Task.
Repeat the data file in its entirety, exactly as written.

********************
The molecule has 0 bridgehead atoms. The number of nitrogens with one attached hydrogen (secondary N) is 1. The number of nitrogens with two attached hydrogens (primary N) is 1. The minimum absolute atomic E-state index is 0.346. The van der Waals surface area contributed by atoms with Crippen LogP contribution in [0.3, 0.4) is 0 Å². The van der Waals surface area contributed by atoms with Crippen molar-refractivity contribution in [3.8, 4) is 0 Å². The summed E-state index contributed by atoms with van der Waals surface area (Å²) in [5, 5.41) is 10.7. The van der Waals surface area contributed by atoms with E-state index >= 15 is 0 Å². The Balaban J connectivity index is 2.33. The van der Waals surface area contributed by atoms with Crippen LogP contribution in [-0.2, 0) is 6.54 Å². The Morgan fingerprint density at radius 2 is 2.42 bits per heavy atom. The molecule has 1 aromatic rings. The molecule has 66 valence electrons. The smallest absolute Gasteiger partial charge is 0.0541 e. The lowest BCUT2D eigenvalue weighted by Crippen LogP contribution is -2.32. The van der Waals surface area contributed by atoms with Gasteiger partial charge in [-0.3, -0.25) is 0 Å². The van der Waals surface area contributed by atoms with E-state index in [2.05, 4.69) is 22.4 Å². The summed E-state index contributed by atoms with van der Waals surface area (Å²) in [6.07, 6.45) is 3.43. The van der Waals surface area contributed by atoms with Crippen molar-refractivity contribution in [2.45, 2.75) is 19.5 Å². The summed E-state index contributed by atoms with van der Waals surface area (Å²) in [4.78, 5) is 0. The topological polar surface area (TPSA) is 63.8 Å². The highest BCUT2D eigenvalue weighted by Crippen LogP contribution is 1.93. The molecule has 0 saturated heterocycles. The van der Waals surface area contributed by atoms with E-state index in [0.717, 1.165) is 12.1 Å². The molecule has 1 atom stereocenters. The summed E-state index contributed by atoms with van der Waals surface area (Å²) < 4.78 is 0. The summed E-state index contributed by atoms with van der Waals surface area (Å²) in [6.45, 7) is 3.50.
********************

The molecule has 0 bridgehead atoms. The number of nitrogens with one attached hydrogen (secondary N) is 1. The number of nitrogens with two attached hydrogens (primary N) is 1. The minimum absolute atomic E-state index is 0.346. The van der Waals surface area contributed by atoms with Crippen LogP contribution in [0.3, 0.4) is 0 Å². The van der Waals surface area contributed by atoms with Crippen molar-refractivity contribution in [3.8, 4) is 0 Å². The summed E-state index contributed by atoms with van der Waals surface area (Å²) in [5, 5.41) is 10.7. The van der Waals surface area contributed by atoms with E-state index >= 15 is 0 Å². The Balaban J connectivity index is 2.33. The van der Waals surface area contributed by atoms with Crippen LogP contribution in [-0.2, 0) is 6.54 Å². The Morgan fingerprint density at radius 2 is 2.42 bits per heavy atom. The molecule has 1 aromatic rings. The molecule has 66 valence electrons. The smallest absolute Gasteiger partial charge is 0.0541 e. The lowest BCUT2D eigenvalue weighted by Crippen LogP contribution is -2.32. The van der Waals surface area contributed by atoms with Gasteiger partial charge in [-0.3, -0.25) is 0 Å². The van der Waals surface area contributed by atoms with E-state index in [2.05, 4.69) is 22.4 Å². The summed E-state index contributed by atoms with van der Waals surface area (Å²) in [6.07, 6.45) is 3.43. The van der Waals surface area contributed by atoms with Crippen molar-refractivity contribution in [2.45, 2.75) is 19.5 Å². The summed E-state index contributed by atoms with van der Waals surface area (Å²) in [4.78, 5) is 0. The topological polar surface area (TPSA) is 63.8 Å². The highest BCUT2D eigenvalue weighted by Crippen LogP contribution is 1.93. The molecule has 0 saturated heterocycles. The van der Waals surface area contributed by atoms with E-state index in [0.717, 1.165) is 12.1 Å². The molecule has 1 atom stereocenters. The summed E-state index contributed by atoms with van der Waals surface area (Å²) < 4.78 is 0. The summed E-state index contributed by atoms with van der Waals surface area (Å²) in [6.45, 7) is 3.50.